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Colorado Has Sold Over $15B in Cannabis Since Legalization

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The Colorado Department of Revenue (DOR) released a monthly cannabis sales report for August, the latest month available, showing that adult-use and medical cannabis sales surpassed $15 billion.

While the overall picture looks good, sales are actually down during the past few years since peaking during the pandemic, and the downward trend worries some analysts.

The data shows Colorado adult-use and medical cannabis sales reached a total of $15,028,995,376. Since 2016, the state has sold $1-2 billion in cannabis each year. But because of oversupply issues ultimately leading to lower prices, Colorado sales are expected to be lower in 2023 than prior years.

The DOR’s Marijuana Sales Reports summarize total sales made by medical and retail cannabis stores monthly by county. The Marijuana Sales Report has monthly total sales for the state, and the Marijuana Sales by County Report shows monthly sales by medical and adult-use cannabis stores by county.

Adult-use cannabis sales launched in Colorado in January 2014.

Sales are still up compared to when the market launched in 2014, but has fallen precipitously since its peak during the pandemic.

The Colorado cannabis market sold almost $2.2 billion in 2020 and more than $2.2 billion in 2021, as many residents were forced to quarantine at home, and government stimulus checks provided people with some extra cash.

That’s because the state’s dispensaries are struggling amid an economic downturn.

Sales of both medical and adult-use cannabis in Colorado plummeted in June 2022—marking a downward trend that extends to today.

Unless cannabis sales pick up in Q3 of 2023, full-year cannabis sales could be down from 2022, when Colorado cannabis companies sold $1.7 billion in cannabis, matching sales in 2019. As of the end of August, year-to-date sales tallied in at just over $1 billion.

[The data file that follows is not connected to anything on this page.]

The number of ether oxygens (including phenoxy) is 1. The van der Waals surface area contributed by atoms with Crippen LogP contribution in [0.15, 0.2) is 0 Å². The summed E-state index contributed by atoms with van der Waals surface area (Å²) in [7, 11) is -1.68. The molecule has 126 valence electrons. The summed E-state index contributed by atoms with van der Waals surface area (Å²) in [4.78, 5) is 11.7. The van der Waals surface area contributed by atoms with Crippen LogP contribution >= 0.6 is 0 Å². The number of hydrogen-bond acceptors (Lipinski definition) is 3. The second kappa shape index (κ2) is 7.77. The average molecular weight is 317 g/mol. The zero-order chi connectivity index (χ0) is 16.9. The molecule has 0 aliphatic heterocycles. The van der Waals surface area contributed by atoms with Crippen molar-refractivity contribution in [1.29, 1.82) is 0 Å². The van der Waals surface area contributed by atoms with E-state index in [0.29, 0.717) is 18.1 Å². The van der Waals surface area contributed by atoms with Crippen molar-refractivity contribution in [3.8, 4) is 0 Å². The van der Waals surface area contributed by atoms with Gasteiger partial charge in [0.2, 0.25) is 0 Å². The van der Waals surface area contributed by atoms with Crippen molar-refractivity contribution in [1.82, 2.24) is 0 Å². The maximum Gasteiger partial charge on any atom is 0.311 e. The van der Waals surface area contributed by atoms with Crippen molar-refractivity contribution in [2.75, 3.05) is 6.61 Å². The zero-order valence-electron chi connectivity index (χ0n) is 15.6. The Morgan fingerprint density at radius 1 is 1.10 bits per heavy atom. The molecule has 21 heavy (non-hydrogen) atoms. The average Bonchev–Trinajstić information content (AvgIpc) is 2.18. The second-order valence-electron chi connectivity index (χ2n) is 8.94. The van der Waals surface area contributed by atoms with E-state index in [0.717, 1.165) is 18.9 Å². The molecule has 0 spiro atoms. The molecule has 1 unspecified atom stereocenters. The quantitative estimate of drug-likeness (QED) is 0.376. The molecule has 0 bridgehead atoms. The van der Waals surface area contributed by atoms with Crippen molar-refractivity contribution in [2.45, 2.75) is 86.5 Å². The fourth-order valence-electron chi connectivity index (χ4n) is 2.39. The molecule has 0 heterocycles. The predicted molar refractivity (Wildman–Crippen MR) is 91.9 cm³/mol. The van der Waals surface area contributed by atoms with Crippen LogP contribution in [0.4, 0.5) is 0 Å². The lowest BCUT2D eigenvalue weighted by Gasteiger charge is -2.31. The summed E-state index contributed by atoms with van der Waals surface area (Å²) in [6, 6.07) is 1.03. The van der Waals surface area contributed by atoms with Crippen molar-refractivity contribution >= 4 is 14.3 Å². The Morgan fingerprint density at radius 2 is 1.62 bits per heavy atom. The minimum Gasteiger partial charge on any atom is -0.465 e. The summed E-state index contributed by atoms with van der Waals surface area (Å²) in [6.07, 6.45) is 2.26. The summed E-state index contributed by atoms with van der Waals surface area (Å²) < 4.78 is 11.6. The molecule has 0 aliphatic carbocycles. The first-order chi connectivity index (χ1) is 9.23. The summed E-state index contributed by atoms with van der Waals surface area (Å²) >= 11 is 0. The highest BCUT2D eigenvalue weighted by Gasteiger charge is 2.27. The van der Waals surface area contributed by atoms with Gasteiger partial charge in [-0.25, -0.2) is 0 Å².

Cannabis Sales in Denver, the State’s Largest Market

In Colorado’s largest city and capital, and the corresponding county, the drop in sales is acute. A July report from the City and County of Denver shows a 22% decline in annual cannabis sales revenue from 2021 to 2022, the largest annual drop since legalization launched.

Consumers who are strapped for cash are buying fewer expensive products, Truman Bradley with the Marijuana Industry Group told 9 News.

“The ripple effect to employees and customers can’t be overstated either,” he said. “As cannabis sales drop, so do the tax revenues.”

Denver makes up about a third of the state’s entire cannabis sales.

“In 2021, 31% of Colorado’s total marijuana sales occurred in the City and County of Denver,” a Municipal Marijuana Management report from 2022 reads. “From 2014 to 2021, the proportion of marijuana sales in Denver out of all Colorado marijuana sales has fallen by 17%, going from 48% to 31%. This downward trend, which has been consistent since the implementation of retail marijuana sales in 2014, indicates marijuana sales growth outside of the City and County of Denver has been increasing faster than within the city.”

A recent report from The Denver Post analyzes the fallout of the post-pandemic cannabis industry in Colorado. “The market’s just bad. It’s bad right now,” cannabis salesperson Val Tonazzi told The Denver Post. “There’s businesses closing, left and right.”

Federal Law Impacts Sales in Colorado

Colorado Gov. Jared Polis recently sent a letter to President Joe Biden on Sept. 5 regarding the U.S. Department of Health and Human Services’ (HHS) recommendation for the Drug Enforcement Administration (DEA) to reschedule cannabis from a Schedule I substance to a Schedule III substance.

“We are pleased to hear that you have recently received Health and Human Services’s (HHS) recommendation to move cannabis to Schedule III,” Polis began in his letter. “It’s about time.”

“This is an historic moment and we owe you and your administration a debt of gratitude for your leadership on catching up with where the science is,” Polis continued.

“Cannabis’ current classification under federal law as a Schedule I drug is contradicted by the scientific evidence. The notion, as previously considered, that cannabis has no accepted medical use, a high potential for abuse, and no accepted safety standards even under medical supervision has been widely disproven, HHS’s recommendation is evidence-based and a move in the right direction.”

Polis also addresses the issues that still need to be resolved, such as banking. He wrote that if cannabis becomes a Schedule III substance, banks would be free to serve cannabis businesses and that tax code 280E would no longer be necessary.

Oversupply, lack of demand, competition with neighboring legal states, and black market sales, puts Colorado cannabis businesses in a bind.


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